King Of Jordan Receives FDR Disability Award
By Dave Reynolds, Inclusion Daily Express
March 23, 2005
NEW YORK, NEW YORK--Jordan's King Abdullah II accepted the eighth Franklin Delano Roosevelt International Disability Award at a United Nations ceremony Wednesday for his country's commitment to equal rights for people with disabilities.
The award is given jointly by the Franklin and Eleanor Roosevelt Institute and the World Committee on Disability, the international arm of the National Organization on Disability. President Roosevelt's granddaughter, Anna Eleanor Roosevelt presented Wednesday's award, which includes a bust of FDR and $50,000 for an outstanding disability program in Jordan.
"Jordan's successful efforts to eliminate these obstacles stand as an inspiration to all of us," Ms. Roosevelt said.
Jordan is the first country in the Middle East to receive the award. Past recipients include Canada, Ecuador, Hungary, Ireland, Italy, South Korea and Thailand.
According to an NOD release, Jordan passed the "Welfare of People with Disabilities" law in 1993, which introduced building codes aimed at accessibility and "guarantees total integration and inclusion into the life of the community in a wide variety of areas, including education, employment and health care".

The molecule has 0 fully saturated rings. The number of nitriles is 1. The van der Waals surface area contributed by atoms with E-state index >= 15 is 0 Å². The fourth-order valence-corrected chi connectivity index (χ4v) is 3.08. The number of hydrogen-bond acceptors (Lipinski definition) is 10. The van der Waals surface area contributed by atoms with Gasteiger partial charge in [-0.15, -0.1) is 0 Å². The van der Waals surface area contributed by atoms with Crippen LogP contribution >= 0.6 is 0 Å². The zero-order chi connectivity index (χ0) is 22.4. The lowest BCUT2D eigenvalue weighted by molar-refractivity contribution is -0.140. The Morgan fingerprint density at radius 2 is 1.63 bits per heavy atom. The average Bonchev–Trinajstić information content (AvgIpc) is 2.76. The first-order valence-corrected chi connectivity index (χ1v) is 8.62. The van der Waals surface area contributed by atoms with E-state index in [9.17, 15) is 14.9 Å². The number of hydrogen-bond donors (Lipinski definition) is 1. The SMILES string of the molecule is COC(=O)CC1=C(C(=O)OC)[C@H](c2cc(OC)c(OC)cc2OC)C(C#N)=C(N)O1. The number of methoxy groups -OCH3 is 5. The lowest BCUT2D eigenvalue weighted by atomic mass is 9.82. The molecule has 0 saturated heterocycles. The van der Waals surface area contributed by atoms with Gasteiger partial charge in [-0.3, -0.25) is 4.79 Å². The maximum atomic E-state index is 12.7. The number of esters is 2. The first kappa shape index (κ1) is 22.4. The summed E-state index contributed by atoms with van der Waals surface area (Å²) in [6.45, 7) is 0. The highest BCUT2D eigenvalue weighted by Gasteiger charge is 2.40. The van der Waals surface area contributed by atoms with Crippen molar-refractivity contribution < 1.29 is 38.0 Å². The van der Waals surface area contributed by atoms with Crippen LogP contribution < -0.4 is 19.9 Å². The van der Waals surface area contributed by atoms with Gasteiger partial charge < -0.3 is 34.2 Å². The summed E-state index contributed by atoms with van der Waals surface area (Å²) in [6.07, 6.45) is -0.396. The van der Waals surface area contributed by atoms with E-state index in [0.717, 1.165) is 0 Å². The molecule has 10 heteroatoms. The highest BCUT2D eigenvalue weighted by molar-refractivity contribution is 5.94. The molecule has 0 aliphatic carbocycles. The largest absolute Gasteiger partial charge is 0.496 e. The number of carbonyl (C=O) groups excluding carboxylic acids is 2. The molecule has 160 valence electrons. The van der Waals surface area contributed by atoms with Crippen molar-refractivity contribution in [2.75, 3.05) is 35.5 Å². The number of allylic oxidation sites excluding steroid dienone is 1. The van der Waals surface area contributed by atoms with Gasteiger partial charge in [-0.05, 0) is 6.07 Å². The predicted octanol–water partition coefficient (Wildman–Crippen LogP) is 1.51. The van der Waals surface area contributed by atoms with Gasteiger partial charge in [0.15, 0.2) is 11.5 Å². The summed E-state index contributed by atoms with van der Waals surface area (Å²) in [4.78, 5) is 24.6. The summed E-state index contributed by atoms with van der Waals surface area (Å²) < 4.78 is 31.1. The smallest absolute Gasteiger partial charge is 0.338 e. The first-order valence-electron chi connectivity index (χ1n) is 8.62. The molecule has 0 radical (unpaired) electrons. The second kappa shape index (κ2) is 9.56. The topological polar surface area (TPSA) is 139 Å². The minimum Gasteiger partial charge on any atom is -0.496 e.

Among other things, Jordan provides free health insurance for people with disabilities, pays 90 percent of university tuition for students with disabilities, and uses sign language in mosques and on national television programs.
"In the largest sense, Roosevelt understood that if this earth is to prosper and thrive, all people must have access to the promise," said the king. "He worked to create a better life, not for himself alone, or his country alone, but for the people of the world."
"Jordan wins FDR award" (Jordan Times)
"Jordan Honored With FDR International Disability Award" (National Organization on Disability)